Don’t Let Your Thirst Dictate Your Water Intake
Dehydration may seem a mild problem but even at a moderate level it can cause a lot of distress to an otherwise healthy person - if the problem is severe, it can even become life threatening. Our body is about 70% water and any decrease in this level can lead to many uncomfortable ailments including headache and migraines. So if you suffer from such complaints, it is important to keep your body well hydrated.
What is dehydration?
Dehydration is basically a deficiency of water in our body. In order for our body to function optimally, the balance between electrolytes and water needs to remain normal. When this balance is disrupted, we suffer from a number of physical symptoms that are collectively known as dehydration.
Common symptoms of dehydration
Following are a few of the most striking symptoms of dehydration:
• Excessive thirst
• Dryness of mouth
• Dry, wrinkled skin with decreased elasticity
• Fatigue and weakness
• Muscle pain
Relation between dehydration and headache
The reason behind this is not clear but some studies have shown that it is due to the constricted blood vessels in the head that are trying to regulate the fluid levels and conserve water. This creates a deficiency of blood supply and therefore oxygen to the brain, creating a headache.
Dehydration can cause headaches and even trigger a migraine attack. The amount of pain may vary from person to person. It can be felt either in the front or back of the head or only on one side. There are some people who feel it throughout the entire head, mimicking a tension headache. A common symptom of a dehydration headache is increased pain with any head movement or walking.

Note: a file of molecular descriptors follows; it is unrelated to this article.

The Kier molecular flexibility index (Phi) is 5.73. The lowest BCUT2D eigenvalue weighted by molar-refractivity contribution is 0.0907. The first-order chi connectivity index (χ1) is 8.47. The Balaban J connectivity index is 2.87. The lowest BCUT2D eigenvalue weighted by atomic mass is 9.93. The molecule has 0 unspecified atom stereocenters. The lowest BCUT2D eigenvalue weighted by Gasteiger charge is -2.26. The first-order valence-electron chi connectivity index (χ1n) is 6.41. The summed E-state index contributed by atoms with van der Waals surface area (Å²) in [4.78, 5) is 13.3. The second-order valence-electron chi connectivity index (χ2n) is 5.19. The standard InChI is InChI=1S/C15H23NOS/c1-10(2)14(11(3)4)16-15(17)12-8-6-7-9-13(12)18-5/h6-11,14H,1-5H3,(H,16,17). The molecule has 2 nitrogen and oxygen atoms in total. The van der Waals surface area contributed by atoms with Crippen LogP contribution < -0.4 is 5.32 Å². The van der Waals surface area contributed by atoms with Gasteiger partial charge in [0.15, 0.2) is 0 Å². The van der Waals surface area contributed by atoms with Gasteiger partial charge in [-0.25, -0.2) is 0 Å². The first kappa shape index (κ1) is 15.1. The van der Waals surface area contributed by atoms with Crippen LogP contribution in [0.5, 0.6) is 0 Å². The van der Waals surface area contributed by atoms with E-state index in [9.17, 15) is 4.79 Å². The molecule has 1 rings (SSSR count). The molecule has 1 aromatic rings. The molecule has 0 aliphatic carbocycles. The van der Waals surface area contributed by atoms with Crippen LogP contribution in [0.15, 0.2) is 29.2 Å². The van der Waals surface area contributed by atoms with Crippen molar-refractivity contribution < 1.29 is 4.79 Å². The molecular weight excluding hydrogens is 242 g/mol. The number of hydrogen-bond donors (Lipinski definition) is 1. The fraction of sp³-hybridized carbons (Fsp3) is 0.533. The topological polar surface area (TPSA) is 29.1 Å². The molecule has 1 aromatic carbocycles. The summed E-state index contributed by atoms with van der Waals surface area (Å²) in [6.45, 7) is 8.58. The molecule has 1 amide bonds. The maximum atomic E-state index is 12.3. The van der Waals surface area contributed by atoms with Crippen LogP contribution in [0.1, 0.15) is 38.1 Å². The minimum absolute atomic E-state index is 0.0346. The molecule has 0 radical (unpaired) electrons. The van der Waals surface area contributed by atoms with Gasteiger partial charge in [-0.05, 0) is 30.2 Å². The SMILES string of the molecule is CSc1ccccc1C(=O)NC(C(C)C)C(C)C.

Treating a dehydration headache
In order to treat a dehydration headache, you simply have to drink some water to rehydrate your body. It is best not to drink too fast. Instead, slowly drink 2-4 glasses of water and your headache will subside within a couple of hours. In some cases when you are unable to consume food or if a child is dehydrated, drink fluids that contain electrolytes such as a sports drink.
It is also important to rehydrate without sweating otherwise you will continue to lose fluids. So move to a cool environment or find some shade.
If the problem persists, it is best to consult a doctor who will prescribe I.V. fluids for faster recovery from dehydration.
Drinking enough water throughout the day is the best way to prevent dehydration headaches. Although 6 - 8 glasses of water (1.5 - 2 litres) is considered ideal, this will vary according to your weight, physical activity and whether you live in a warmer climate or higher altitude.
Many people fall in the trap of never drinking enough water because they never feel thirsty - don’t let your thirst dictate your water intake. It is recommended to drink enough water so your urine is clear and a pale yellow colour.
Refrain from alcohol and excessive caffeine, because they act as a diuretic – leading to dehydration. Fruits and vegetables are great for health and energy but they are not a substitute for drinking water.
Pablo Tymoszuk is a soft tissue therapist specialising in remedial, myofascial and dry needling techniques. He also acts as an ergonomic specialist and wellness consultant which has motivated him to co-author the eBook Stop Headaches Naturally.
Together with Dr Margaret Scarlett they present a range of strategies for stopping headaches and migraines without drugs. All strategies are organized in a systematic manner and backed up by references to the scientific literature.